Category International Trade

How will reclassification affect India?

The removal of India from the U.S.’ list of developing nations can negatively impact Indian trade with regard to the U.S. With the classification as a developed country, India may lose other trade benefits given as part of the GSP. India is no longer eligible for preferential treatment against CVD investigations and de minimis thresholds. With many countries having been stripped of the benefits, international trade, and global economy will slow down.

The U.S. has eliminated its special preferences for a list of self-declared developing countries. Apart from India, this list includes Albania, Argentina, Armenia, Brazil, Bulgaria, China, Colombia, Costa Rica, Georgia, Hong Kong, Indonesia, Kazakhstan, the Kyrgyz Republic, Malaysia, Moldova, Montenegro, North Macedonia, Romania, Singapore, South Africa, South Korea, Thailand, Ukraine, and Vietnam.


Picture Credit : Google

Why was Indian removed from the ‘developing countries’ list?

  • The U.S. said that it removed those countries that have a per capita Gross National Income of above $12,375 as per the World Bank data; those that account for more than 0.5% of the global trade share; and those that are members of either Economic, Cooperation and Development (OECD), the European Union (EU), or the Group of Twenty (G20).
  • India was removed from the list on account of it being a G-20 member and having a share of 0.5% or more of world trade. India’s share in global exports was 1.67% in 2018. In global imports, it was 2.57%.
  • However, India’s per capita GNI is below $12,375. Despite this, the U.S. has reclassified India as a ‘developed country’.
  • Further, the U.S. administration under President Trump has repeatedly accused fast-growing countries such as India and China of wrongly claiming trade benefits that are reserved for the truly developing countries.


Picture Credit : Google

What is CVD?

Countervailing Duties (CVDs) are tariffs levied on imported goods when such products enjoy benefits like export subsidies in the country of their origin. This regulation, under WTO rules, is meant to neutralize the negative effects that subsidies on the production of a good in one country have on the same industry in the importing country. Simply put, CVD is a tax levied by a country on imports. For instance, let’s assume that India is importing a particular brand of mobile phone from China. This product enjoys export subsidies from the Chinese government, making its price lower than similar products made in India and available in the Indian market. This will be unfavouarble to the Indian product. To overcome this, the Government of India can impose a countervailing duty on Chinese imports.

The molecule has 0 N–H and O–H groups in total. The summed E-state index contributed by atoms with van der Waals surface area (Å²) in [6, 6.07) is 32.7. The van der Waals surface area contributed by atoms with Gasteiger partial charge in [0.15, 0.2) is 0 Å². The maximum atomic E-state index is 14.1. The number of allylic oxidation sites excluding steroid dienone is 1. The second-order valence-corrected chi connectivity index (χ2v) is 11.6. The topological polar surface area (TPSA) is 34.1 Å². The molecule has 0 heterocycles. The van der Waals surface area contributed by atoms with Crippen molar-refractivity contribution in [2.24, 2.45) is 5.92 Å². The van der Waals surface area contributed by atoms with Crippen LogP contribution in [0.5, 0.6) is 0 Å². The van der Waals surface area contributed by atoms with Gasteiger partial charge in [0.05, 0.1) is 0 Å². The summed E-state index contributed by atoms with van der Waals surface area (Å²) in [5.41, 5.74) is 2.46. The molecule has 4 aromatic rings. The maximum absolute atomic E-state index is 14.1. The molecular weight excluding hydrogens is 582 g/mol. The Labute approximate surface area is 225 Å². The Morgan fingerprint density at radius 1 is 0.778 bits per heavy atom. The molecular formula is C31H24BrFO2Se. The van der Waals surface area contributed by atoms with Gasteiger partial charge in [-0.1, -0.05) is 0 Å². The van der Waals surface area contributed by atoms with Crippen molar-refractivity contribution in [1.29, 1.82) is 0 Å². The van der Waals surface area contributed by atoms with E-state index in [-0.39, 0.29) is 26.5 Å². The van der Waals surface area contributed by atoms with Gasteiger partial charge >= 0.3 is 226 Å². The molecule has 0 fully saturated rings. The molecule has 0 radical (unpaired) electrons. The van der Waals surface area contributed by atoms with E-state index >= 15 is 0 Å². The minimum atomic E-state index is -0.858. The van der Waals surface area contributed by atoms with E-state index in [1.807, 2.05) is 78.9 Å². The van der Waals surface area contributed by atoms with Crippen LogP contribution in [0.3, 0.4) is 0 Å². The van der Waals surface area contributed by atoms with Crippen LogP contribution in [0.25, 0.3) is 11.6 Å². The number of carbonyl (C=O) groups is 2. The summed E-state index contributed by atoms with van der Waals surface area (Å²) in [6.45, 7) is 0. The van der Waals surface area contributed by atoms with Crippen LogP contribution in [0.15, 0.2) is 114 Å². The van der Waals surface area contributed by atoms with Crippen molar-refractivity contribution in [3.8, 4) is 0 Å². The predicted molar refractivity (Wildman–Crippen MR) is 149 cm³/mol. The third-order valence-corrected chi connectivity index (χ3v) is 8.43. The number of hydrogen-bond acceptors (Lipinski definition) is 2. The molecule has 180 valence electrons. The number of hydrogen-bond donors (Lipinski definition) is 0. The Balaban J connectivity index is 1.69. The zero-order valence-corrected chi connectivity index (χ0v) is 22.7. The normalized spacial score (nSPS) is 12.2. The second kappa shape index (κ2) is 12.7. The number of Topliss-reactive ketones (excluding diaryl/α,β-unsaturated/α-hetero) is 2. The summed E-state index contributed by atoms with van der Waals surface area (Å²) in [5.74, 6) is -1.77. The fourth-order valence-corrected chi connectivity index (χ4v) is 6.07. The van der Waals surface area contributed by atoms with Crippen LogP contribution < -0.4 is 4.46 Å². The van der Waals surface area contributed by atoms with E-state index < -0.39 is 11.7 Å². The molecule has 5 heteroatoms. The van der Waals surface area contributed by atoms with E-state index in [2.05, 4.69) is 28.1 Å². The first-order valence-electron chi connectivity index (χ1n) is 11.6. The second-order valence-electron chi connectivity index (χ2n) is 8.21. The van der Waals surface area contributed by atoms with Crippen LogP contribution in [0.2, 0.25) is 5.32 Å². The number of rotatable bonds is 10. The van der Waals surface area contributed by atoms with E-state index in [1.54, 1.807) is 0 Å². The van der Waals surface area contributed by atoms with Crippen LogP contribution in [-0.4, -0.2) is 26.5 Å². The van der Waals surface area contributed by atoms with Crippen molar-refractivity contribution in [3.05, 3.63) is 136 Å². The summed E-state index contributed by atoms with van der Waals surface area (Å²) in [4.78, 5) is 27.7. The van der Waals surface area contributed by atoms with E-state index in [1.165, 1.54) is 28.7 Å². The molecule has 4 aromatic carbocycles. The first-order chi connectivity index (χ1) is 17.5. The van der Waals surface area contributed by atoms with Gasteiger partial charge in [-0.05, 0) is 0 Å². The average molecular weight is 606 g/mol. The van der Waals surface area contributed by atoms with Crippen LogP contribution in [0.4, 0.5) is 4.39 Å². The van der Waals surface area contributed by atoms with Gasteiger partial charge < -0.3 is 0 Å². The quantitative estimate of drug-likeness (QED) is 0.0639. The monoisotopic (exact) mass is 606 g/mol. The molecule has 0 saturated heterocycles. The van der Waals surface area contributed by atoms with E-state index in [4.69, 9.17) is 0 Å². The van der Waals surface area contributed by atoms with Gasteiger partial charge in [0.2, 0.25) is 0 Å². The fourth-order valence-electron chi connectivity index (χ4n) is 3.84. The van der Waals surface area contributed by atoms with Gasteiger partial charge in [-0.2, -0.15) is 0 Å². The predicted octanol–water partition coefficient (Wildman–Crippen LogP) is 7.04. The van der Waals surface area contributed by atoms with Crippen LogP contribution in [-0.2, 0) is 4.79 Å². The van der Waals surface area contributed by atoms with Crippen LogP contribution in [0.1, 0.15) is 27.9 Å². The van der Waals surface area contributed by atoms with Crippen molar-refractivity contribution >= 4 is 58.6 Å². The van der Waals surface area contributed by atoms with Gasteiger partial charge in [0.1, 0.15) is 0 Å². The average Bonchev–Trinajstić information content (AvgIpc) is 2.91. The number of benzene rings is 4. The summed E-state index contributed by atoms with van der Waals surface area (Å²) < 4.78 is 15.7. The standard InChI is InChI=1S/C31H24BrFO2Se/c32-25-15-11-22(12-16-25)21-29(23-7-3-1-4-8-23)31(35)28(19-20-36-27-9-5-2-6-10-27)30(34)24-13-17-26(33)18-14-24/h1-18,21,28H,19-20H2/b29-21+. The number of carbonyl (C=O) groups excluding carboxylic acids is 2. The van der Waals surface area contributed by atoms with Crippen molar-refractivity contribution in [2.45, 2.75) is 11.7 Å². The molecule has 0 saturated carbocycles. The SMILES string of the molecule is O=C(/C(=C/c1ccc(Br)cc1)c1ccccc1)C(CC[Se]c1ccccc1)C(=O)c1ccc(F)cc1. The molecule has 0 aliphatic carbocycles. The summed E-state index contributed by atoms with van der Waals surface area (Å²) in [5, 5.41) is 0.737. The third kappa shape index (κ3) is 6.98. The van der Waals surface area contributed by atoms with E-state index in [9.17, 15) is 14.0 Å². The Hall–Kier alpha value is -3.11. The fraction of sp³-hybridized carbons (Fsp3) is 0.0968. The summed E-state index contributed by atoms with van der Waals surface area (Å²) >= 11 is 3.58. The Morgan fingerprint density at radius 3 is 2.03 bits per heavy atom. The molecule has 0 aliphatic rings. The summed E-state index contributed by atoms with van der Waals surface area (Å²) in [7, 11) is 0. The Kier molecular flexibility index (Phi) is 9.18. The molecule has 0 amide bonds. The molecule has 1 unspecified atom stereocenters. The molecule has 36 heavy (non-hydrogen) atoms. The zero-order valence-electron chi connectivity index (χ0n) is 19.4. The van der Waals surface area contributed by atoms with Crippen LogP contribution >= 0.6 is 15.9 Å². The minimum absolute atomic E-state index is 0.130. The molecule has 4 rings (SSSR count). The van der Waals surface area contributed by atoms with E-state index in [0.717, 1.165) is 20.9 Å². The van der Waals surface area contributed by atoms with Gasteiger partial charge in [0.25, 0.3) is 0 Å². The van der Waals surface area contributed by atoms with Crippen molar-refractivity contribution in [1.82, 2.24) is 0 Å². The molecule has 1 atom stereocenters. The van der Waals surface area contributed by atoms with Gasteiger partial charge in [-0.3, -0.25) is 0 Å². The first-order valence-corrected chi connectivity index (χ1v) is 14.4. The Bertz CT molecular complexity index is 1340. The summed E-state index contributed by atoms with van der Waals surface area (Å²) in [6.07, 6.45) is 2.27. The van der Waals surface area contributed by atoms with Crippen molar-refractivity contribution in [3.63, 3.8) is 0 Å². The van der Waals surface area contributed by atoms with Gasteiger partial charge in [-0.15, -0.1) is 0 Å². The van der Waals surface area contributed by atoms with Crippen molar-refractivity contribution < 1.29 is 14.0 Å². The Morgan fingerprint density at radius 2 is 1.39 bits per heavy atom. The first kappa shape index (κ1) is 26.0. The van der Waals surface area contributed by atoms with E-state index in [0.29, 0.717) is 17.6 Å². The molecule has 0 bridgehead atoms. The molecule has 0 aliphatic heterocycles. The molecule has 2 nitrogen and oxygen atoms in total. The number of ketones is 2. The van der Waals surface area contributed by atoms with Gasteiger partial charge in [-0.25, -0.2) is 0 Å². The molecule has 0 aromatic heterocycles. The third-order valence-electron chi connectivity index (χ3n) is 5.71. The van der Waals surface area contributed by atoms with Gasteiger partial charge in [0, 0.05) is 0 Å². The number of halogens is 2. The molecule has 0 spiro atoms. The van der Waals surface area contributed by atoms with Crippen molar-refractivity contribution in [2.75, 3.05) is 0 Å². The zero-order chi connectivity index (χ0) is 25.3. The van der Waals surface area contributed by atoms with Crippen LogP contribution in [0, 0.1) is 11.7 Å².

According to the WTO rules, a country can determine CVD charges. However, a CVD investigation is ruled out if the subsidy is de minimis (too small to warrant concern) or if import volumes are negligible. The de minimis thresholds and import volume allowance are more relaxed for developing and least-developed countries.

The de minimis standard is usually a subsidy of 1% or less and valorem (proportion to the estimated value of goods) and 2% in special cases. India was eligible for the 2% de minimus standard until the USTR reclassification. (It is to be noted the WTO allows countries to declare themselves ‘developing’, ‘developed’ or least-developed countries. India has declared itself a developing country. The self-declaration, however, can be challenged by member states.


Picture Credit : Google

What does the ‘developing countries’ classification mean?

The office of the United States Trade Representative (USTR) maintains a list of countries that it classifies as ‘developing’, ‘developed’, and ‘least-developed’ for trade purposes. Countries categorized as ‘developing’ receive preferential trade benefits in export of certain goods to the U.S. The Generalized System of Preferences (GSP), a trade preference programme of the United States launched in 1976, provides opportunities for ‘developing’ countries to ‘use trade to grow their economies out o poverty’. That is, the GSP is a preferential tariff system, extended by developed countries to developing countries, that allows zero or concessional tariff on imports from developing countries into the U.S. The rule comes under the purview of the World Trade Organisation. Other developed countries such as the EU and Japan also offer the GSP.


Picture Credit : Google

What is USTR?

On February10, the office of the United States Trade Representative (UST) eliminated a host of countries including India from its list of ‘developing economies’ and reclassified them as ‘developed countries’. But that is not something to be happy about. Because India (and the other countries) stands to lose certain trade benefits such as preferential treatment with respect to countervailing duty (CVD) investigations.

The Office of the U.S. Trade Representative (USTR) is responsible for developing and coordinating U.S. international trade, commodity, and direct investment policy, and overseeing negotiations with other countries.


Picture Credit : Google